Inviting the reader to pick the chapters in whatever order makes most sense to them, he urges us to "balance what you learn from their many insights with ongoing curiosity about the “you” who performs this meaningful and interesting work." That works for me!
Reviewed by Sue Rowe in Therapy Today (April 2010, Vol. 21, Issue 3), published by the British Association for Counselling and Psychotherapy.
Sue Rowe is a trainer, supervisor and BACP accredited counsellor.
This is a valuable book, offering useful, sometimes inspirational, ideas for working with the experiences of depression, trauma, anxiety and grief, and the issues most commonly presented by struggling couples, children and adolescents. Contributors, including Bill O'Hanlon and Michael Stone, were each asked to share what the editor terms their "pearls of clinical wisdom" - three insights or techniques which they consider to have had the greated impact on their work with clients, in helping them change habitual patterns of behaviour, thoughts and emotions. The book emphasizes that therapy is not just a set of techniques but an art, in which the most important qualities are those of empathy and emotional intelligence.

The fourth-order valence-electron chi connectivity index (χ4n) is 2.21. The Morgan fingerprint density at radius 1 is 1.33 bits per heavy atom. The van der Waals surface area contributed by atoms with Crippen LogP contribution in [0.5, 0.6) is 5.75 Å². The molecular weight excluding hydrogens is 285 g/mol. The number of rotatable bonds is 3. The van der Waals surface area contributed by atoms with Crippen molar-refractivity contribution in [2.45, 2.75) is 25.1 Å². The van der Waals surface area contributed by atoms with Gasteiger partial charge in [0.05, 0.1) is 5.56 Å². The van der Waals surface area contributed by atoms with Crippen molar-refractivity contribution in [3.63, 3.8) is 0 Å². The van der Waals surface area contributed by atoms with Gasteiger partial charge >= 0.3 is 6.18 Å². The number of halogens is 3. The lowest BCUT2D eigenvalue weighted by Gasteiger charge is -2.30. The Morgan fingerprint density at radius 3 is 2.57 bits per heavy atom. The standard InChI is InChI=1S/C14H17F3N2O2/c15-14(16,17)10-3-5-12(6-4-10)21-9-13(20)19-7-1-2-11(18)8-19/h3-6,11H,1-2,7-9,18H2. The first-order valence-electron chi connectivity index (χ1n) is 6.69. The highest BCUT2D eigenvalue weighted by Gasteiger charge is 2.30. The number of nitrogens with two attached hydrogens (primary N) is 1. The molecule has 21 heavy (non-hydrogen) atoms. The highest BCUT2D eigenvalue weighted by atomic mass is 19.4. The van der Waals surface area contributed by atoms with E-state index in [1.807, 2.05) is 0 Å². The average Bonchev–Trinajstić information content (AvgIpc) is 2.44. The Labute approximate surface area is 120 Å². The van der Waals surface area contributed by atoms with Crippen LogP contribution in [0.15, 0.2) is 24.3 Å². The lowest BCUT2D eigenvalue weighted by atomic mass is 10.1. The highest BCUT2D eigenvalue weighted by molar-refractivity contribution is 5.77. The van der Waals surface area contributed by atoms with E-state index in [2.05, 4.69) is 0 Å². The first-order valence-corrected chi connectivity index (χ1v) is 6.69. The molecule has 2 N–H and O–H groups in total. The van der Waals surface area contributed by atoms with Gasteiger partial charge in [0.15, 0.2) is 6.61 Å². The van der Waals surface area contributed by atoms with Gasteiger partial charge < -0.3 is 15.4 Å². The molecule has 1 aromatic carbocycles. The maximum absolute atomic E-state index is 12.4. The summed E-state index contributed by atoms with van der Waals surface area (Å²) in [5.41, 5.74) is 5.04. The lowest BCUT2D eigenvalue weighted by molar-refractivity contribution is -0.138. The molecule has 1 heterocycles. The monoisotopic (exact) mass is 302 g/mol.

From Human Givens Journal (June 2010)
The idea of a master class, a forum in which experts reflect at length and pass on a distillation of their accumulated practice wisdom, is not new, although it may be more familiar in the arts than in psychotherapy. However, that is to some extent what this book is. 21 psychotherapists speak about personal approaches to therapy and offer pearls from their experience.
It is not a daunting book, and is structured in an accessible way. There are seven sections, eight if you count the concluding reflection on the therapeutic experience, each with a number of authors. Most of the major areas of clinical practice are covered, such as depression, anxiety, trauma, grief, children, couples and so on, and each contribution follows a set pattern. First is the pearls, a brief listing of three clinical pearls based on personal reflection and feedback the author has received often, a concentrated version of many years of practice. then each author gives a case example, a presentation of a case that best exemplifies the "pearls" in action. They also offer an analysis, a sort of commentary - why they did what they did and what they thought about it then, and now. Finally, each author provides a series of concluding remarks about the preceding material and offers readers a sense of their thinking behind their clinical work, and how this approach might be integrated into other people's client work.